In Radda-in-Chianti spring (April and May) started in a fantastic way, with lovely sunshine and sustained good temperatures which led to a particularly uniform set up of the vines, not withstanding the marked climatic differences due to exposition and altitude. Unfortunately a severe hailstorm hit a part of vineyards in Radda on the first of June. While there was much fear in fact the vines have managed to react as it were with pride, in a almost touching way, so that today we can say that the damage was limited. June was marked by beautiful sunny days, pleasant temperatures, relatively contained humidity, regular rain and noteable day/night temperature difference. The result was there were no problems, above all with downy mildew, with regard to the health of the vines.
July was a photocopy of June, with clear days and beautiful sunny radiation, cool periods alternating with heat, with rain from thunder storms and excellent temperature difference between night and day. However, again towards the second half of July there was a bad hail storm in a different zone to the earlier one, with limited damage given how far the season was advanced. Fortunately, this was again followed by a period of low humidity, allowing the vines to ‘dry’ the affected grapes quickly, and thus avoiding dangerous mildews from forming which could threaten quality.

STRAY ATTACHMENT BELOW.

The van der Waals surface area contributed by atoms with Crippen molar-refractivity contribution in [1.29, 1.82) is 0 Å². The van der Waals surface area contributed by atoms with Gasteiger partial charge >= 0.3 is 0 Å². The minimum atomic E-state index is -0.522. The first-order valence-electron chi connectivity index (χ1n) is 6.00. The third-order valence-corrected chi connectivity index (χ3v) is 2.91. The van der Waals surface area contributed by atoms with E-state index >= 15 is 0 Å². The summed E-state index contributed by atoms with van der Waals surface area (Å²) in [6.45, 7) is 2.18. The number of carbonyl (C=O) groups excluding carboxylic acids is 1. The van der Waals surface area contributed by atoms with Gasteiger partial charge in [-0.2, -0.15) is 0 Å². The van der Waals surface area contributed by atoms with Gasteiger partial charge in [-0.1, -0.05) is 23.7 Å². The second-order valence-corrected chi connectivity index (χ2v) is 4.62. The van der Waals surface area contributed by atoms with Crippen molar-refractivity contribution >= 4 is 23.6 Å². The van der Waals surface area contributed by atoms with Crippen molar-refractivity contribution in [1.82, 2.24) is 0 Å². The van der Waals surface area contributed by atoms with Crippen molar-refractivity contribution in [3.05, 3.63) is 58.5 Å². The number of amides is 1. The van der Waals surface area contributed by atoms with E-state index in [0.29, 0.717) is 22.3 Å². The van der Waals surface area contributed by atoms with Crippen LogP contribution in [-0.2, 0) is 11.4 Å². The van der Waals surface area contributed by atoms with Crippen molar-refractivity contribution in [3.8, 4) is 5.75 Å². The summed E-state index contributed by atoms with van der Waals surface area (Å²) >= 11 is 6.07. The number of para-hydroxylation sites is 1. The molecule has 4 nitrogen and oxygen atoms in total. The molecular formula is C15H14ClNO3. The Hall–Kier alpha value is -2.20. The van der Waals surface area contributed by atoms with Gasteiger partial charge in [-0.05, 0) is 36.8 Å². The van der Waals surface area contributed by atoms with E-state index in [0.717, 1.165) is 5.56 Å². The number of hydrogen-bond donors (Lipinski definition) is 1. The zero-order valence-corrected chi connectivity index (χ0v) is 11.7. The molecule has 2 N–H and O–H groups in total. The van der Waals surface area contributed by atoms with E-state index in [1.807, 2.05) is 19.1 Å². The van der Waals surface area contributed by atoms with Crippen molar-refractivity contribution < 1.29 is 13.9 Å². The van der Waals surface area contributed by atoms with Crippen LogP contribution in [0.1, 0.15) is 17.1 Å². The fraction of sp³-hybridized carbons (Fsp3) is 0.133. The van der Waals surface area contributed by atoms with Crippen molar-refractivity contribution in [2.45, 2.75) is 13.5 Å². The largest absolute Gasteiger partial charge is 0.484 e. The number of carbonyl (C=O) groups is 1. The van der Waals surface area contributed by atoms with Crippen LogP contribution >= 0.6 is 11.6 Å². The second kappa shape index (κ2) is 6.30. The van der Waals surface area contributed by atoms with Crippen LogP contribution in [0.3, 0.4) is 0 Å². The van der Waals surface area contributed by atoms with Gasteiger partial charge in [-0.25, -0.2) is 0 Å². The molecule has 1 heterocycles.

Since the second half of August, the temperature has risen significantly and in recent days the thermometer has been constantly above 30 centigrade, well above the seasonal average. This favours the vineyards which face east, west and north, while those facing south are beginning to suffer from the heat. As a result, the maturation of the Sangiovese is proceeding in a generally excellent manner, even if there is a noticeable mild distress on the lower leaves in the most arid vineyards.